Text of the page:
Thursday 4 May 2006

Nico, Pisco and the other Nico

Nico, Refugio Meiling, Mt TronadorPisco is basically a Chilean (and Peruvian) colourless brandy made from muscat grapes. Mixed with these ingredients...

3 Glasses of pisco
1 ½ Glass of sugar
2 Glasses of lemon juice
White of an egg
Shaken ice
Add drops of Amargo Angostura
(Dash of Cinnamon on top) you a pisco sour, the national drink of Chile, although Peru claims it too.

So why am I writing about Pisco when I'm no longer in Chile? Actually I didn't even try it in Chile. But it does join my very short list of mixed drinks that I will be happy to drink, including
  • Old Fashioned
  • Mojito
  • Caipirinha
  • G&T (obviously)
  • Cosmopolitan
  • Rum and ginger ale
  • B52s
So I've joined an excursion to Pampa Linda to go see the stunning Mt Tronador up close and personal. The bus no longer runs there, this late in the season, so this is my only option. The plan is to head over the Paso de las Nubes and take a close view of the mountain from all sides in Argentina. The 'International' peak itself is right on the border of Argentina and Chile. The guys at Club Andino in Bariloche (CAB) tell me the route is open but I'll need to take a tent. No problem with that.
But when I get there, things aren't quite as planned. First the excursion has dawdled along stopping to take pictures at all the favourite spots so it's much later than planned. Second the people at the Gendarmeria Nacional tell me the way is closed due to water, fallen trees and all sorts of other problems.
Change of plan. I head up the mountain to the Refugio Otto Meiling right between 2 glaciers on the mountain. They tell me the refugio is open. It's stunning up there. The sky is completely blue, making the view fantastic.
When I get there I find the refugiero doing some end of season work to the building to make sure the winter, snow and wind don't destroy it. He looks at me, seeming displeased. I quickly work out I'm the only customer tonight and he's fuming that they haven't told him someone's on their way up. He likes everything just so. The place is immaculate and in far better order than the other refuges I've seen. But he's very unfriendly. So I decide to get my book out, eat some food and wait for dark, then catch an early night.
Later, he puts the kettle on to make mate. Well, he couldn't possibly drink mate by himself when there's only one other person there. So I get the impression he's mellowing out and going to invite me to join him.
I pop out to the loo. When I come back, the kettle is off the boil and he's holding a bottle of what looks like vodka. Actually, it's pisco. And he asks me if I'll have one. He makes an entire cocktail shaker of Pisco Sour. Meanwhile he rants about the state of the APN, which takes care of the National Parks. There was supposed to be a guardaparques at the bottom of the mountain but he'd gone off somewhere. And he is supposed to let the refugiero know that people are on their way up in case anything should happen to them. Back in November, two tourists died. It's not a difficult walk but these things can happen. When I tell him that the Gendarmeria had stopped me going over the Paso de las Nubes, he suggested that it was all lies about the route. Just to stop me going. Too much hassle keeping tabs on a tourist.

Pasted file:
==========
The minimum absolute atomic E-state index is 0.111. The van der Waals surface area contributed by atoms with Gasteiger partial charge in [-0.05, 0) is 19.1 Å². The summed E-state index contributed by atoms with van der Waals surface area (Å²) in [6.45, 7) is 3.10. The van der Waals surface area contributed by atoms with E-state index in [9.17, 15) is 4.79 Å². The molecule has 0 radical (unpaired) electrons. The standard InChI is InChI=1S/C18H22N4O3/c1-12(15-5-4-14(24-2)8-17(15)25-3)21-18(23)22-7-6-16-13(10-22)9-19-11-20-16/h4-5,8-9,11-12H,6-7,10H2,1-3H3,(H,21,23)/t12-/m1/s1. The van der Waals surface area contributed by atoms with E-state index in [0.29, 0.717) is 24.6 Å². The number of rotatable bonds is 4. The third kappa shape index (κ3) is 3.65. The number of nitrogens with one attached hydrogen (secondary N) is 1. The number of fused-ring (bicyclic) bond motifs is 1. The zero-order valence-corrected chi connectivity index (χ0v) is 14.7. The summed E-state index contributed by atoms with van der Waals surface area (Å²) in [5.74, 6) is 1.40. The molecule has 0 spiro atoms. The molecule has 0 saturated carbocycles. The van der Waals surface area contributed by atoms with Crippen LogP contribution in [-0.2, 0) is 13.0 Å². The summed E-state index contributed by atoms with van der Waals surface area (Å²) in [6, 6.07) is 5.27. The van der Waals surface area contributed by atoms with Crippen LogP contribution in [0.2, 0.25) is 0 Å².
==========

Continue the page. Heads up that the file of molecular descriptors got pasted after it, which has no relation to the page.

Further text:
A friend of his is due to join him this evening for some wine and a steak. They both happen to be called Nico and run refuges. The other runs the Refugio Frey, on Cerro Catedral, near where I passed on the Nahuel Huapi Traverse. For ease they are Nico M (Meiling, where I am now) and Nico F (Frey). Nico F is running late so Nico M gets the first bottle of wine out of his impressive cellar (half way up a mountain). A great bottle of Escorihuela Gascón Sangiovese from 2001. This is one bodega I'll have to visit when I go to Mendoza, where it's located.
When we've polished off the bottle (that's after we've had the Pisco Sour), Nico F arrives. We've moved on to the 2003 Eschorihuela Gascón Syrah. And when that goes we have the 2004 EG Cabernet Sauvignon and then the 2003 Malbec. It's gone 5am, we're pulling stupid faces and taking stupid photos. Definitely time for bed. I want to get up at dawn to take pictures of the sunrise over the glaciers....
I wake up at 11.30. It's a beautiful, sunny day. I open the curtains and a condor flies past. Well, I guess I missed sunrise. I have some coffee and bread for breakfast, but first get some pictures.
Around 2.30 we have a big spag bol, then Nico F and I head back down the mountain. He's going to give me a lift back into Bariloche. There is no other option, given that my excursion was a day tour and returned the same day. I had intended to get a boat back from the end of the Paso de las Nubes walk.
In the end, I had a stay in the refugio, a huge amount of drink plus lunch the next day thrown in. All free. More important, it turned out to be good fun. I was very impressed by Nico M's entrepreneurialism. Essentially he's a concessionary in the property owned by CAB. It's up to him to make as much money as he can from customers. Well, I guess he didn't make a lot on the night of 4th May but he runs a good ship and invests in areas that will make good returns and keep customers coming back, as many do, judging by the visitors book.